The Exact Exposition of the Orthodox Faith, written by St. John of Damascus, is one subsection of the first major systematic treatise written in the history of the Church: The Fountain of Wisdom. To be sure, major predecessors existed, but the Fountain of Wisdom differs in that the near entirety of the Christian faith is touched upon with a clear sense of direction and purpose. No stone is left unturned, as the Fountain begins by exploring the basics of philosophy, grammar, and logic; intended, of course, to prepare the reader to understand the refutation On Heresy and the Exposition that follow.
In the above excerpt, the Damascene begins with the Christian understanding of God as Goodness—a uniquely Christian belief that finds its origins in pagan thinkers such as Plato and Aristotle but made most clearly manifest in the person of Christ. For, as even pagans could come to know that God is “the good, all-good, and exceedingly good,” it was only after Christ came that we could know that “[God] did not rest content that the Good, or His nature, should just be and not be shared by anything.” That God would want to share His Goodness with the world is hinted at in the Old Testament—but the fact that God wanted to share Himself (that is, His Good nature) with the world only becomes evident with the Incarnation, death, and Resurrection of Christ.
Even though this plan would not be made manifest until Christ, John Damascene suggests that God desired to share His goodness with the world from the very beginning: “For this reason, He first made the spiritual and heavenly powers, and then the visible and sensible world.” Thus, God’s act of creation has the same purpose as Christ’s Incarnation; namely, the sharing of God’s being with the world. “Hence,” he goes on to say, “all things He has made participate in His goodness by the fact that they have being,” just as God Himself has being. This is why, in Scripture, God is able to look at all creation and say “it is good”—thus the Christian understanding is that creation is good simply because it exists.
All things, we can say, are good in this way. Rocks, trees, fish, bees—all things that God has created—are good, and they participate in God’s Goodness insofar as they exist. Nevertheless, the Damascene points out that living (that is, animate) things “participate more abundantly, because they participate in the good both by their being and by their living.” Thus, the plant has a greater degree of participation in God’s Goodness than a rock. Why? Because the rock does not live, while the plant does. Since God lives, the plant is more like God than the rock, and is thus has a “higher” mode of being than the rock. Similarly, animals have a greater participation in God’s Goodness in that animals are sensitive and locomotive—that is, they can sense and act in the world in more ways than plants can.
“But,” John goes on, “rational beings, while they participate in the good in the aforementioned ways, do so still more by their very rationality. For they are in a way more akin to Him, even though He is, of course, immeasurably superior.” So rational beings—that is, beings that have the use of reason—participate in God’s Goodness in a much higher way than do rocks, plants, or animals. Why is this? In short, the answer is because a rational soul offers two unique abilities: namely, the power of knowing and loving things. Though we might say that rocks, plants, and animals are capable of “knowing” and “loving” in a limited sense, we would not say they are capable of knowing and loving in any way that is comparable to the way that God is able to know and love things. Why? Because knowing and loving are not really physical powers, but intellective or spiritual powers.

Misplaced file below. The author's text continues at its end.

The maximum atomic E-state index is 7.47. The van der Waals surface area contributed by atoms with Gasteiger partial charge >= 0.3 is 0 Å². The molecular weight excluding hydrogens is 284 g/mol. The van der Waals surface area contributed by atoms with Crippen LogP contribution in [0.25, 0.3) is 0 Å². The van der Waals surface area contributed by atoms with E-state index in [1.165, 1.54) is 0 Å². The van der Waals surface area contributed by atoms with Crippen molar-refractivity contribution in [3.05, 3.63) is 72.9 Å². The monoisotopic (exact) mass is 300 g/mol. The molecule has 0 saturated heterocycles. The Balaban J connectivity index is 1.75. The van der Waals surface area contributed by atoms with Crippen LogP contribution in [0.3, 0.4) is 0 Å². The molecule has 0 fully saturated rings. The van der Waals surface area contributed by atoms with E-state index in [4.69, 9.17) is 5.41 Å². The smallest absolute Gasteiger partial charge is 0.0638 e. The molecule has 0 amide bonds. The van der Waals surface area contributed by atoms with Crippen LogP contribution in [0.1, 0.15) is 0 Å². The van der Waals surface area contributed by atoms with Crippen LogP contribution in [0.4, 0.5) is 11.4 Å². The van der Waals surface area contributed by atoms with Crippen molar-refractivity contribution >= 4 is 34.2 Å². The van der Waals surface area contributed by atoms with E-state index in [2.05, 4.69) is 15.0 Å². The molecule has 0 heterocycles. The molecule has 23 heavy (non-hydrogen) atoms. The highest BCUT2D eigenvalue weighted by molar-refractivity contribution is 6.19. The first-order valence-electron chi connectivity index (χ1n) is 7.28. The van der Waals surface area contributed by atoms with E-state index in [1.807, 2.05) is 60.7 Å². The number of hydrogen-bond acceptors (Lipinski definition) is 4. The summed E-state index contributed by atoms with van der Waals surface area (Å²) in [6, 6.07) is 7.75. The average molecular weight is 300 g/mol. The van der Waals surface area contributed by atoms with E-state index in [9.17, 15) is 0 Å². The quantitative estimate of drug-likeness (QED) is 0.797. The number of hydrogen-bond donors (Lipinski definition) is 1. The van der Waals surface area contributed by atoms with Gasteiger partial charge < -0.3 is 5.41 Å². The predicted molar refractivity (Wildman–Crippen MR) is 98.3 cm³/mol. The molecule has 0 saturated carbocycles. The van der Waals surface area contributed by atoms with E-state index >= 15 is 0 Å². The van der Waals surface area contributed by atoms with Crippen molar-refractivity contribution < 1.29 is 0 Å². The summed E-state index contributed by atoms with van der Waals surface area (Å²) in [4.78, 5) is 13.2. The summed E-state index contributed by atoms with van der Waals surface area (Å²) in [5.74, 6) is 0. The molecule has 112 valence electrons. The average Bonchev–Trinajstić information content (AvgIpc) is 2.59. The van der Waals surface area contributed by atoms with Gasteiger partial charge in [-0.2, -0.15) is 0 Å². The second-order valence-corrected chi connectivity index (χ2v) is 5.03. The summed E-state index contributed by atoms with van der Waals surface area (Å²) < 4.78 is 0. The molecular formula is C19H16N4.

Thus, we come to the unique position of man in the cosmos. The Damascene writes “For this reason, [God] first made the spiritual and heavenly powers, and then the visible and sensible world, and then, finally, man of [both] the spiritual and sensible.” Here we see the uniqueness of humanity in all its glory. God first made the spiritual world, with all the angels and archangels, thrones, virtues, and dominions. Then He made the physical world, with rocks, fish, plants, birds. Finally, God made humanity as a unique blend of both these worlds. Thus, man has the unique capacities of both the physical and the spiritual worlds—he is capable of living and interacting with the material world in a unique way, and he is able to know and to love things with his spiritual component.
The fact that God chose to make humanity last in order, as the “crown of creation,” does not seem to make sense at first. If a creature’s degree of participation in God’s Goodness is determined by being “most like” God, and God is a spirit, then it seems that the angels would have the greatest participation in God’s Goodness, and it seems that they should be the “highest” creatures, not us material humans. This is where the Incarnation becomes a central factor. By taking on human flesh, God has elevated the material world to a status that it did not have before. Whereas before the Incarnation, it is accurate to say that “God is spirit,” it is not quite accurate to say so now. By taking on a human nature and material body, Christ has given humanity a greater participation in the Divine Life than the angels. How is this? Because Angels are mere spirits, whereas Christ, like humans, is now body and soul.
This reality is at once dizzyingly empowering and harrowingly dire. As greater participants in the Divine Life, we have a remarkable opportunity to cooperate with God’s grace in a unique way that even angels cannot. In reflecting on this tremendous mystery of our faith, may we be spurned on towards greater conversion, and a zeal for holiness as we seek to imitate Christ, as unique sharers of both His humanity and, through the ministry of the Church, His divinity.